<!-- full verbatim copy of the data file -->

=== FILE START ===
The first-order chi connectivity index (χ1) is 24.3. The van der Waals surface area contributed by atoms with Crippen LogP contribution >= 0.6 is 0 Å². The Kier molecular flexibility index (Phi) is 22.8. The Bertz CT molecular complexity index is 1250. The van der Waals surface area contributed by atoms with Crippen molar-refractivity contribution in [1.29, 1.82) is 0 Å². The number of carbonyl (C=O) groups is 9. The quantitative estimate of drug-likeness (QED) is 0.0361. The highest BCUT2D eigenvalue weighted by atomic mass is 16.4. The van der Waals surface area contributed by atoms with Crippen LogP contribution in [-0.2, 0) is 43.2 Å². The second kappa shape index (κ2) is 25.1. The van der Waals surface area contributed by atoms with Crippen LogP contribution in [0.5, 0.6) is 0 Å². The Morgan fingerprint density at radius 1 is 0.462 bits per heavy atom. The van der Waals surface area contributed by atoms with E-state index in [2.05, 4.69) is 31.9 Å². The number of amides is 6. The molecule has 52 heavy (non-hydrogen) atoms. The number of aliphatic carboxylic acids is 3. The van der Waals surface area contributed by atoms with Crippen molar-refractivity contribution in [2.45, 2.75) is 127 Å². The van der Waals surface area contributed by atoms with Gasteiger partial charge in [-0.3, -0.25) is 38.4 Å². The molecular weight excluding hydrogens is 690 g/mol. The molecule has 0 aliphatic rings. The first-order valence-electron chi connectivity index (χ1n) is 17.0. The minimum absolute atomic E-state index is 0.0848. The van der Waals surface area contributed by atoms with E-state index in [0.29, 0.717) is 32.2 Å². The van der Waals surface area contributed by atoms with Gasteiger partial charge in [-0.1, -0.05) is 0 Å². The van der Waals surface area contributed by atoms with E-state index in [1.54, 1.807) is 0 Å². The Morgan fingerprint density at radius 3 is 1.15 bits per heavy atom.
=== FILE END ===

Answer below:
The first-order chi connectivity index (χ1) is 24.3. The van der Waals surface area contributed by atoms with Crippen LogP contribution >= 0.6 is 0 Å². The Kier molecular flexibility index (Phi) is 22.8. The Bertz CT molecular complexity index is 1250. The van der Waals surface area contributed by atoms with Crippen molar-refractivity contribution in [1.29, 1.82) is 0 Å². The number of carbonyl (C=O) groups is 9. The quantitative estimate of drug-likeness (QED) is 0.0361. The highest BCUT2D eigenvalue weighted by atomic mass is 16.4. The van der Waals surface area contributed by atoms with Crippen LogP contribution in [-0.2, 0) is 43.2 Å². The second kappa shape index (κ2) is 25.1. The van der Waals surface area contributed by atoms with Crippen LogP contribution in [0.5, 0.6) is 0 Å². The Morgan fingerprint density at radius 1 is 0.462 bits per heavy atom. The van der Waals surface area contributed by atoms with E-state index in [2.05, 4.69) is 31.9 Å². The number of amides is 6. The molecule has 52 heavy (non-hydrogen) atoms. The number of aliphatic carboxylic acids is 3. The van der Waals surface area contributed by atoms with Crippen molar-refractivity contribution in [2.45, 2.75) is 127 Å². The van der Waals surface area contributed by atoms with Gasteiger partial charge in [-0.3, -0.25) is 38.4 Å². The molecular weight excluding hydrogens is 690 g/mol. The molecule has 0 aliphatic rings. The first-order valence-electron chi connectivity index (χ1n) is 17.0. The minimum absolute atomic E-state index is 0.0848. The van der Waals surface area contributed by atoms with E-state index in [0.29, 0.717) is 32.2 Å². The van der Waals surface area contributed by atoms with Gasteiger partial charge in [-0.1, -0.05) is 0 Å². The van der Waals surface area contributed by atoms with E-state index in [1.54, 1.807) is 0 Å². The Morgan fingerprint density at radius 3 is 1.15 bits per heavy atom.